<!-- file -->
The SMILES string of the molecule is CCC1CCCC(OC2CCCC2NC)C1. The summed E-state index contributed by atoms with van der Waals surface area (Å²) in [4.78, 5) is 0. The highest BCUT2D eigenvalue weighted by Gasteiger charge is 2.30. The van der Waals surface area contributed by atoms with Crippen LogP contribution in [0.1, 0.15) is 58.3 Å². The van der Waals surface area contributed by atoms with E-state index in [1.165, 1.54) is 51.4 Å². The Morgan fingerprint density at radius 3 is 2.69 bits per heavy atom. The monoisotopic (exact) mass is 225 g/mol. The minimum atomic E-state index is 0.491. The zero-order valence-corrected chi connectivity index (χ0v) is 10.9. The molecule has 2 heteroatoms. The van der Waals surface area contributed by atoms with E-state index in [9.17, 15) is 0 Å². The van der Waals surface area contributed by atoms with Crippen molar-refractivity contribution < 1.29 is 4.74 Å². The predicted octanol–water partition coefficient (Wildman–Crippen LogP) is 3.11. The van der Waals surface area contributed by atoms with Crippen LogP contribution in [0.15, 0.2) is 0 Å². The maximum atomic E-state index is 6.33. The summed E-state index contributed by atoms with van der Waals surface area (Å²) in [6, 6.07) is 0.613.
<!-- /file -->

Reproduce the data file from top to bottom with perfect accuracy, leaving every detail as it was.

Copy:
The SMILES string of the molecule is CCC1CCCC(OC2CCCC2NC)C1. The summed E-state index contributed by atoms with van der Waals surface area (Å²) in [4.78, 5) is 0. The highest BCUT2D eigenvalue weighted by Gasteiger charge is 2.30. The van der Waals surface area contributed by atoms with Crippen LogP contribution in [0.1, 0.15) is 58.3 Å². The van der Waals surface area contributed by atoms with E-state index in [1.165, 1.54) is 51.4 Å². The Morgan fingerprint density at radius 3 is 2.69 bits per heavy atom. The monoisotopic (exact) mass is 225 g/mol. The minimum atomic E-state index is 0.491. The zero-order valence-corrected chi connectivity index (χ0v) is 10.9. The molecule has 2 heteroatoms. The van der Waals surface area contributed by atoms with E-state index in [9.17, 15) is 0 Å². The van der Waals surface area contributed by atoms with Crippen molar-refractivity contribution < 1.29 is 4.74 Å². The predicted octanol–water partition coefficient (Wildman–Crippen LogP) is 3.11. The van der Waals surface area contributed by atoms with Crippen LogP contribution in [0.15, 0.2) is 0 Å². The maximum atomic E-state index is 6.33. The summed E-state index contributed by atoms with van der Waals surface area (Å²) in [6, 6.07) is 0.613.